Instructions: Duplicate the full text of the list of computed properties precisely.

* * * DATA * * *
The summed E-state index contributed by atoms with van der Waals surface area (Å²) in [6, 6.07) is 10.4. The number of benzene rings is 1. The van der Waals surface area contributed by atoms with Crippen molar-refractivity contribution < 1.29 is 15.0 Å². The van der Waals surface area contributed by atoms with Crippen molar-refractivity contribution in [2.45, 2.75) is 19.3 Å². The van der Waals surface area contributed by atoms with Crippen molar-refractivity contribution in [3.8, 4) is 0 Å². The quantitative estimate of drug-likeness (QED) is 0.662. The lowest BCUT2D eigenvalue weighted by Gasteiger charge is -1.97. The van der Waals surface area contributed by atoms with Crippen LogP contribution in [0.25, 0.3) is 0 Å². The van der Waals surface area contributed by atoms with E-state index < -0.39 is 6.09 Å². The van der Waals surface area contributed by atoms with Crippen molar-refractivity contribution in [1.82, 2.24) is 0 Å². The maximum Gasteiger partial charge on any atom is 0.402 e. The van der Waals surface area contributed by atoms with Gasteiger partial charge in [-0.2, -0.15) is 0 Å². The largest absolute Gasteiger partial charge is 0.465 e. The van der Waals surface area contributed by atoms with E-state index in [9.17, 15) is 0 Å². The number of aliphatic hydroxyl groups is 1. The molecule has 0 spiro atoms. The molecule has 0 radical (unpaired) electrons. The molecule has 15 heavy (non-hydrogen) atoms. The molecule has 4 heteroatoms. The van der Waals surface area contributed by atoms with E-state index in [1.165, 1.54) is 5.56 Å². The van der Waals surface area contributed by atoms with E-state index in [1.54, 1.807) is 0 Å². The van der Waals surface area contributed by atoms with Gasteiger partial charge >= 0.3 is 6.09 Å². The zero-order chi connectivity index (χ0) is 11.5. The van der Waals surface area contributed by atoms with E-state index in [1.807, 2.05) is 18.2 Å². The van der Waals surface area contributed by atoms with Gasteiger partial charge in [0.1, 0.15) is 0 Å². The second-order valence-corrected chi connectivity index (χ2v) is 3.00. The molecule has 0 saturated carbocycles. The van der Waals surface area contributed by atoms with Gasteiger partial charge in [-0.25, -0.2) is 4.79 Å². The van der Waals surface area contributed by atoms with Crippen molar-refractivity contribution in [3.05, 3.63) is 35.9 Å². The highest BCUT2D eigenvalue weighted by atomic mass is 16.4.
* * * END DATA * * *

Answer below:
The summed E-state index contributed by atoms with van der Waals surface area (Å²) in [6, 6.07) is 10.4. The number of benzene rings is 1. The van der Waals surface area contributed by atoms with Crippen molar-refractivity contribution < 1.29 is 15.0 Å². The van der Waals surface area contributed by atoms with Crippen molar-refractivity contribution in [2.45, 2.75) is 19.3 Å². The van der Waals surface area contributed by atoms with Crippen molar-refractivity contribution in [3.8, 4) is 0 Å². The quantitative estimate of drug-likeness (QED) is 0.662. The lowest BCUT2D eigenvalue weighted by Gasteiger charge is -1.97. The van der Waals surface area contributed by atoms with Crippen LogP contribution in [0.25, 0.3) is 0 Å². The van der Waals surface area contributed by atoms with E-state index < -0.39 is 6.09 Å². The van der Waals surface area contributed by atoms with Crippen molar-refractivity contribution in [1.82, 2.24) is 0 Å². The maximum Gasteiger partial charge on any atom is 0.402 e. The van der Waals surface area contributed by atoms with Gasteiger partial charge in [-0.2, -0.15) is 0 Å². The largest absolute Gasteiger partial charge is 0.465 e. The van der Waals surface area contributed by atoms with E-state index in [9.17, 15) is 0 Å². The number of aliphatic hydroxyl groups is 1. The molecule has 0 spiro atoms. The molecule has 0 radical (unpaired) electrons. The molecule has 15 heavy (non-hydrogen) atoms. The molecule has 4 heteroatoms. The van der Waals surface area contributed by atoms with E-state index in [1.165, 1.54) is 5.56 Å². The van der Waals surface area contributed by atoms with E-state index in [1.54, 1.807) is 0 Å². The van der Waals surface area contributed by atoms with Gasteiger partial charge >= 0.3 is 6.09 Å². The zero-order chi connectivity index (χ0) is 11.5. The van der Waals surface area contributed by atoms with E-state index in [1.807, 2.05) is 18.2 Å². The van der Waals surface area contributed by atoms with Gasteiger partial charge in [0.1, 0.15) is 0 Å². The second-order valence-corrected chi connectivity index (χ2v) is 3.00. The molecule has 0 saturated carbocycles. The van der Waals surface area contributed by atoms with Gasteiger partial charge in [-0.25, -0.2) is 4.79 Å². The van der Waals surface area contributed by atoms with Crippen molar-refractivity contribution in [3.05, 3.63) is 35.9 Å². The highest BCUT2D eigenvalue weighted by atomic mass is 16.4.